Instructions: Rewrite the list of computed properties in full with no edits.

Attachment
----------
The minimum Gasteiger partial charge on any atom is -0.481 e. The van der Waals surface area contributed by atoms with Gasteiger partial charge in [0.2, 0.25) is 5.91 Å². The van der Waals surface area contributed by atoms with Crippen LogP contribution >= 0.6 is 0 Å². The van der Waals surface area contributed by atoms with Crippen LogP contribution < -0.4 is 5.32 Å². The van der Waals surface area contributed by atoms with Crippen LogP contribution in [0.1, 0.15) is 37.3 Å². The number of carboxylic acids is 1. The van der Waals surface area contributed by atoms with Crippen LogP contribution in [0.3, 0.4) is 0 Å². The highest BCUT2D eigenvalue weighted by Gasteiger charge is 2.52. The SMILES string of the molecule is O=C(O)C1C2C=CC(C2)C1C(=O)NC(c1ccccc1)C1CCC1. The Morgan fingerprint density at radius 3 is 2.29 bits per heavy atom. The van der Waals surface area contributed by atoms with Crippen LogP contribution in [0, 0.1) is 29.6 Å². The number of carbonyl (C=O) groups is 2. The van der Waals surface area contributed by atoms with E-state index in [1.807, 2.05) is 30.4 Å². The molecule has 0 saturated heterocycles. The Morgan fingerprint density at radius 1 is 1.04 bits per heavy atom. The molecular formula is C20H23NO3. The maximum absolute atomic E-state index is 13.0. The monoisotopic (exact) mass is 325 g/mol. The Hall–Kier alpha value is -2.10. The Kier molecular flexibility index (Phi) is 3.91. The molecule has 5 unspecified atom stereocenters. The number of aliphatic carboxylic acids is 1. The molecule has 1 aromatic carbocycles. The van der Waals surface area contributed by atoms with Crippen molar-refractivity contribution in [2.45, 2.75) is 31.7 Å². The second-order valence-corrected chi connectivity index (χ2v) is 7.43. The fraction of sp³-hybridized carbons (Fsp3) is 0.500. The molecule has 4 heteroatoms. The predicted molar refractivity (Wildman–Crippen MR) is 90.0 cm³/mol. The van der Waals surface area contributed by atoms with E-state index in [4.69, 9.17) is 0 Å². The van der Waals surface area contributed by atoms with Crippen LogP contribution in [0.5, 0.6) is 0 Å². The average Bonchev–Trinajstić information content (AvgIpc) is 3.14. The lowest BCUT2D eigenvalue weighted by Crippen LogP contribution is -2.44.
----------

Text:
The minimum Gasteiger partial charge on any atom is -0.481 e. The van der Waals surface area contributed by atoms with Gasteiger partial charge in [0.2, 0.25) is 5.91 Å². The van der Waals surface area contributed by atoms with Crippen LogP contribution >= 0.6 is 0 Å². The van der Waals surface area contributed by atoms with Crippen LogP contribution < -0.4 is 5.32 Å². The van der Waals surface area contributed by atoms with Crippen LogP contribution in [0.1, 0.15) is 37.3 Å². The number of carboxylic acids is 1. The van der Waals surface area contributed by atoms with Crippen LogP contribution in [0.3, 0.4) is 0 Å². The highest BCUT2D eigenvalue weighted by Gasteiger charge is 2.52. The SMILES string of the molecule is O=C(O)C1C2C=CC(C2)C1C(=O)NC(c1ccccc1)C1CCC1. The Morgan fingerprint density at radius 3 is 2.29 bits per heavy atom. The van der Waals surface area contributed by atoms with Crippen LogP contribution in [0, 0.1) is 29.6 Å². The number of carbonyl (C=O) groups is 2. The van der Waals surface area contributed by atoms with E-state index in [1.807, 2.05) is 30.4 Å². The molecule has 0 saturated heterocycles. The Morgan fingerprint density at radius 1 is 1.04 bits per heavy atom. The molecular formula is C20H23NO3. The maximum absolute atomic E-state index is 13.0. The monoisotopic (exact) mass is 325 g/mol. The Hall–Kier alpha value is -2.10. The Kier molecular flexibility index (Phi) is 3.91. The molecule has 5 unspecified atom stereocenters. The number of aliphatic carboxylic acids is 1. The molecule has 1 aromatic carbocycles. The van der Waals surface area contributed by atoms with Crippen molar-refractivity contribution in [2.45, 2.75) is 31.7 Å². The second-order valence-corrected chi connectivity index (χ2v) is 7.43. The fraction of sp³-hybridized carbons (Fsp3) is 0.500. The molecule has 4 heteroatoms. The predicted molar refractivity (Wildman–Crippen MR) is 90.0 cm³/mol. The van der Waals surface area contributed by atoms with E-state index in [4.69, 9.17) is 0 Å². The van der Waals surface area contributed by atoms with Crippen LogP contribution in [0.5, 0.6) is 0 Å². The average Bonchev–Trinajstić information content (AvgIpc) is 3.14. The lowest BCUT2D eigenvalue weighted by Crippen LogP contribution is -2.44.